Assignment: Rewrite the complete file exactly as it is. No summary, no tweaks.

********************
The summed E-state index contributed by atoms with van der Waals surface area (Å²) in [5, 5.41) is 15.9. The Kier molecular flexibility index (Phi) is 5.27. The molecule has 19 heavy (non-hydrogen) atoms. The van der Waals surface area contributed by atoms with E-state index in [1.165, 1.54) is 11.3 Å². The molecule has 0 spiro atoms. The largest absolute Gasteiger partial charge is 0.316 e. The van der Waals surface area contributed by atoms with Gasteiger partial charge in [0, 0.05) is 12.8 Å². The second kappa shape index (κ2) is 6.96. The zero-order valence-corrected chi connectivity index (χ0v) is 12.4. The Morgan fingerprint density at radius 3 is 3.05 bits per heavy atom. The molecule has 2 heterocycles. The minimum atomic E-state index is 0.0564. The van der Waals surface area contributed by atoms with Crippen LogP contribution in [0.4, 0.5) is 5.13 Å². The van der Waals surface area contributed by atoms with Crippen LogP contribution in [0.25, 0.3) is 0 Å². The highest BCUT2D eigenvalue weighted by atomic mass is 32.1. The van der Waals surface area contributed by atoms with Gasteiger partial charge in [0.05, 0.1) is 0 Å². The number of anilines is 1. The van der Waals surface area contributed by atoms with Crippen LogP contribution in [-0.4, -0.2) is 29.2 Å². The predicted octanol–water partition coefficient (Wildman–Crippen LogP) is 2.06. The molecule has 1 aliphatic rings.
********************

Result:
The summed E-state index contributed by atoms with van der Waals surface area (Å²) in [5, 5.41) is 15.9. The Kier molecular flexibility index (Phi) is 5.27. The molecule has 19 heavy (non-hydrogen) atoms. The van der Waals surface area contributed by atoms with E-state index in [1.165, 1.54) is 11.3 Å². The molecule has 0 spiro atoms. The largest absolute Gasteiger partial charge is 0.316 e. The van der Waals surface area contributed by atoms with Gasteiger partial charge in [0, 0.05) is 12.8 Å². The second kappa shape index (κ2) is 6.96. The zero-order valence-corrected chi connectivity index (χ0v) is 12.4. The Morgan fingerprint density at radius 3 is 3.05 bits per heavy atom. The molecule has 2 heterocycles. The minimum atomic E-state index is 0.0564. The van der Waals surface area contributed by atoms with Crippen LogP contribution in [0.4, 0.5) is 5.13 Å². The van der Waals surface area contributed by atoms with Crippen LogP contribution in [0.25, 0.3) is 0 Å². The highest BCUT2D eigenvalue weighted by atomic mass is 32.1. The van der Waals surface area contributed by atoms with Gasteiger partial charge in [0.05, 0.1) is 0 Å². The number of anilines is 1. The van der Waals surface area contributed by atoms with Crippen LogP contribution in [-0.4, -0.2) is 29.2 Å². The predicted octanol–water partition coefficient (Wildman–Crippen LogP) is 2.06. The molecule has 1 aliphatic rings.